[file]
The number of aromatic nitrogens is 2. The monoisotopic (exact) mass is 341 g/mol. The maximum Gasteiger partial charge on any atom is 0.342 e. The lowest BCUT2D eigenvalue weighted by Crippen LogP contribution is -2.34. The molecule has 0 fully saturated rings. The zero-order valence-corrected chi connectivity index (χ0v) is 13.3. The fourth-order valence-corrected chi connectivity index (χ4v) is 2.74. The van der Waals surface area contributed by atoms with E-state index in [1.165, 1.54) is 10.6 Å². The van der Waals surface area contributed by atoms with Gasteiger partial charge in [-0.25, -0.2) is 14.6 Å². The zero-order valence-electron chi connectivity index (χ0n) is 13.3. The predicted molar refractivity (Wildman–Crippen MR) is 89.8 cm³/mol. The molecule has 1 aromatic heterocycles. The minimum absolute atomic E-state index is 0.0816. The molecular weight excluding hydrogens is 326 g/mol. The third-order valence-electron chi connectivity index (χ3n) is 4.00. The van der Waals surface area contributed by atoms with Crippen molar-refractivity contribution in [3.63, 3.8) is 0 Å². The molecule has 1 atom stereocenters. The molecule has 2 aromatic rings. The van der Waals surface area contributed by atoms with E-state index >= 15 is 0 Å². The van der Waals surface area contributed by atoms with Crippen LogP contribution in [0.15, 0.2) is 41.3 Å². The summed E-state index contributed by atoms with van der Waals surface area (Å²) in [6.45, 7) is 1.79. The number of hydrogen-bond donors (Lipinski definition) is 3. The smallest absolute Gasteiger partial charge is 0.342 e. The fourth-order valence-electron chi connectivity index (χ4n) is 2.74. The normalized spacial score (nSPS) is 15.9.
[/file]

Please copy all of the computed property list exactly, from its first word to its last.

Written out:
The number of aromatic nitrogens is 2. The monoisotopic (exact) mass is 341 g/mol. The maximum Gasteiger partial charge on any atom is 0.342 e. The lowest BCUT2D eigenvalue weighted by Crippen LogP contribution is -2.34. The molecule has 0 fully saturated rings. The zero-order valence-corrected chi connectivity index (χ0v) is 13.3. The fourth-order valence-corrected chi connectivity index (χ4v) is 2.74. The van der Waals surface area contributed by atoms with E-state index in [1.165, 1.54) is 10.6 Å². The van der Waals surface area contributed by atoms with Gasteiger partial charge in [-0.25, -0.2) is 14.6 Å². The zero-order valence-electron chi connectivity index (χ0n) is 13.3. The predicted molar refractivity (Wildman–Crippen MR) is 89.8 cm³/mol. The molecule has 1 aromatic heterocycles. The minimum absolute atomic E-state index is 0.0816. The molecular weight excluding hydrogens is 326 g/mol. The third-order valence-electron chi connectivity index (χ3n) is 4.00. The van der Waals surface area contributed by atoms with Crippen molar-refractivity contribution in [3.63, 3.8) is 0 Å². The molecule has 1 atom stereocenters. The molecule has 2 aromatic rings. The van der Waals surface area contributed by atoms with E-state index >= 15 is 0 Å². The van der Waals surface area contributed by atoms with Crippen LogP contribution in [0.15, 0.2) is 41.3 Å². The summed E-state index contributed by atoms with van der Waals surface area (Å²) in [6.45, 7) is 1.79. The number of hydrogen-bond donors (Lipinski definition) is 3. The smallest absolute Gasteiger partial charge is 0.342 e. The fourth-order valence-electron chi connectivity index (χ4n) is 2.74. The normalized spacial score (nSPS) is 15.9.